Have you ever fallen into the never-ending stream of videos on social media? No one needs to be bored to fall for that; just one click on the video that stroked your curiosity and then wait until your brains turn to mush, taking it to the point where you just cannot watch anymore.
We have all been a victim to such a situation and especially during this lockdown, our phones and laptops have come to rescue us many times. If I am not wrong, we have at least tried to make something - food or craft. For me, it would be my fruitless attempts to make something using my glue gun, box cutter (anti-cutter), and art supplies.
Sitting at home, almost tired of this lockdown, I have been pulled into the never-ending stream of Facebook, Twitter, YouTube, and Instagram staring at videos of DIYs (do-it-yourself), hacks, and pranks more than once.
I personally loved these videos - yes, past tense - as this was one of those things that my Abba taught me. He loves crafts and cooking and that is what we bonded over when I was a child. So, undoubtedly, videos showing kitchen hacks and DIY tricks have been saved and bookmarked many times and this lockdown was the perfect opportunity to try some out.
Some hacks worked wonderfully and a lot of the credit goes to my Abba for giving me the patience to do them. And there are also quite a few pages with content that make the whole idea of crafting and hacks very simple. But what looks easy and helpful can be impractical and dangerous when actually attempted .
Dangerous "kemne bhai"? For starters, I saw a woman put hot glue on her toothbrush and brush her teeth and the video does not tell me why she did it! These videos have millions of views and thousands of likes.
There are many DIYs and how-tos that no person could ever replicate or should try. There is a video where a woman pins eight bottles to her t-shirt to make a floating device and the hack is called an 'emergency life jacket'. Who has eight identical bottles lying around in the house in the first place let alone in an emergency?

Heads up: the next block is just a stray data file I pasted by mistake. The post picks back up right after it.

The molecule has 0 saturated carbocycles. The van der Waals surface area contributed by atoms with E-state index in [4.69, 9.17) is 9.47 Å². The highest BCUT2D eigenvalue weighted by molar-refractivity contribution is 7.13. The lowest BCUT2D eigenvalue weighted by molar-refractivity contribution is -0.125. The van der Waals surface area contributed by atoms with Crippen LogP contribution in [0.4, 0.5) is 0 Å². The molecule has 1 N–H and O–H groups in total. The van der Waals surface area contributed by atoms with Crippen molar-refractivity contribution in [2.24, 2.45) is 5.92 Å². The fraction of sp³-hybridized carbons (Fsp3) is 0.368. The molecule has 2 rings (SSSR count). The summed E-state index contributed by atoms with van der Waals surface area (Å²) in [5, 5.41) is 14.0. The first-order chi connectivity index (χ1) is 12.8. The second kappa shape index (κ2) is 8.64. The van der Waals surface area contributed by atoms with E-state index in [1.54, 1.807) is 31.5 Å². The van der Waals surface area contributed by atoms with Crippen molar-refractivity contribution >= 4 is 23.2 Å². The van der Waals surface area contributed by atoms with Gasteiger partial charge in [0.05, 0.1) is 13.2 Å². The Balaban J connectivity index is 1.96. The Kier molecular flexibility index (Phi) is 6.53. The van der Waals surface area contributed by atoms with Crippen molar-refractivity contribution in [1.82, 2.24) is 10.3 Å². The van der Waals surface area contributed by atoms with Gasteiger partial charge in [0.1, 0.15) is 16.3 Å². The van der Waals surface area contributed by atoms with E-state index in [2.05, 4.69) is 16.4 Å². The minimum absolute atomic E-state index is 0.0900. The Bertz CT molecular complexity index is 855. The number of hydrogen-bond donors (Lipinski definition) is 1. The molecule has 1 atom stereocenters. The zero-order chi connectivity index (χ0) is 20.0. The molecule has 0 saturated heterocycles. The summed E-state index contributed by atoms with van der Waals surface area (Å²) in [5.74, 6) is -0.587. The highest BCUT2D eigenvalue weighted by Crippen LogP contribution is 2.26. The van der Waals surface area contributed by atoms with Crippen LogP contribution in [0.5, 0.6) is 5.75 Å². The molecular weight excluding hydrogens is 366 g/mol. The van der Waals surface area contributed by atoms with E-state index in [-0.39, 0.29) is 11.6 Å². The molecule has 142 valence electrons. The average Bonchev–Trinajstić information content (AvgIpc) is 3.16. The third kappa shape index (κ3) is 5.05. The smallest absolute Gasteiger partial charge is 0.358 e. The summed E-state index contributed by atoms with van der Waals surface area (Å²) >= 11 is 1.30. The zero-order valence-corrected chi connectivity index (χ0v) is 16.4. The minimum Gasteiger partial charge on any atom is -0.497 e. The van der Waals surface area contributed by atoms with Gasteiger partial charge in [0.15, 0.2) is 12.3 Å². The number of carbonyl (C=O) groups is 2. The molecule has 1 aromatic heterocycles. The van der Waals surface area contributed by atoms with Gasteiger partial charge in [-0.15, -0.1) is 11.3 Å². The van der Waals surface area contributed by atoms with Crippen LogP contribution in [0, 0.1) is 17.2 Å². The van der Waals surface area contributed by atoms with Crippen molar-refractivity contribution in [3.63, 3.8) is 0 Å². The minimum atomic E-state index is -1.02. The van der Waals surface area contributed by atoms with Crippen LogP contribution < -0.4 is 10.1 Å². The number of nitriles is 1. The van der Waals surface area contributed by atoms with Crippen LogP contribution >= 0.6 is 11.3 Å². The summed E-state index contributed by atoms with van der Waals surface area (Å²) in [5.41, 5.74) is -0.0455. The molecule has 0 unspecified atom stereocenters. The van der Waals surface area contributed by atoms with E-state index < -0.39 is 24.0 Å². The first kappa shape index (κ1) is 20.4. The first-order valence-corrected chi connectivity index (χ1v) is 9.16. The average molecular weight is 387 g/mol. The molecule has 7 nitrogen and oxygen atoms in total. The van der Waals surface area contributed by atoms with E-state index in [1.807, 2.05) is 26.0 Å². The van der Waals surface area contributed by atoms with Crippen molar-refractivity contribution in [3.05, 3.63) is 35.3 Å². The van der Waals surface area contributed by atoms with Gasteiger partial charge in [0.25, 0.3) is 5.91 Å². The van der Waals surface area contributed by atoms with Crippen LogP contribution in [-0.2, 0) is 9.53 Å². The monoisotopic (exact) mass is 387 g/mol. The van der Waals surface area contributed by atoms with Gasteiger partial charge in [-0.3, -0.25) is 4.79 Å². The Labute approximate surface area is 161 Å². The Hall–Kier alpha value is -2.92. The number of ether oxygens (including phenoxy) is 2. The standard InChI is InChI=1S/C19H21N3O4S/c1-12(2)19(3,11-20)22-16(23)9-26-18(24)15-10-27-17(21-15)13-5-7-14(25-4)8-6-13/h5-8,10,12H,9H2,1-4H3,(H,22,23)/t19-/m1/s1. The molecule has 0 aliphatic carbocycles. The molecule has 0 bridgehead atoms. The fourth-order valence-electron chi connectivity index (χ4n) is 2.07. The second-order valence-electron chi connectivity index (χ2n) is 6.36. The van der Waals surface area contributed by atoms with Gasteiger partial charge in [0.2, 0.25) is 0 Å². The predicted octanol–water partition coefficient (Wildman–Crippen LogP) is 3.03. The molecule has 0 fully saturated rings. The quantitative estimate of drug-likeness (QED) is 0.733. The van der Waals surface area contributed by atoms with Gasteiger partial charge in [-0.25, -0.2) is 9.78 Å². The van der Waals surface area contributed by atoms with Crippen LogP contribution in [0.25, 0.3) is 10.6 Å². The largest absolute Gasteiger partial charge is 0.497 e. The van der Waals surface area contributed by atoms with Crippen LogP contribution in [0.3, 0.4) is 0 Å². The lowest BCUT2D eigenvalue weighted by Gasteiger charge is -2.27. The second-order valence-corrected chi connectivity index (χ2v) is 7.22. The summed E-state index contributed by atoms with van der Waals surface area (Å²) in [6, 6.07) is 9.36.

However, l decided to try this and see if it worked. It took me a month but I managed to save eight bottles. But unfortunately, they got sticky and dirty and some were missing caps.
These videos popping up all over the internet, getting millions of views and likes are nothing but clickbait material. With only one or two accurate ones, all these companies produce fake content only to please the algorithms. Basically, the videos have nothing to do with the quality of the crafts and everything to do with their intended audience.
To name a few: '5-minute crafts', 'So Yummy,' and 'Troom Troom' have popped up on all platforms with content that seems too good to be true, and they are! For instance, there is a video where a person puts peanut butter on his hair to make it softer. I have seen other people trying this hack but most say they would never do it again because it left their hair dry - and if not washed thoroughly - very sticky. I honestly think peanut butter is only good for my tummy with some bread and jelly.
Most kitchen hacks do not have any instructions as to how long should someone microwave or what the hack is actually for. Their catchy titles '25 crazy hacks and crafts that actually work' are complete lies and a waste of your time and money. If you look closely, the videos have flaws in them. They show a different final product than one achieved during the filming and the content makers will use extra food colouring or products and never tell you about it.
But there are some really good content producers like Makoccino, Diy Handmade Things, Mana Creative Corner, Coolirpa, and many more on YouTube. And if you plan to go crafting, try to go past those fake giants and look them up. Those people are doing genuine hacks and crafts and the best part with proper instructions.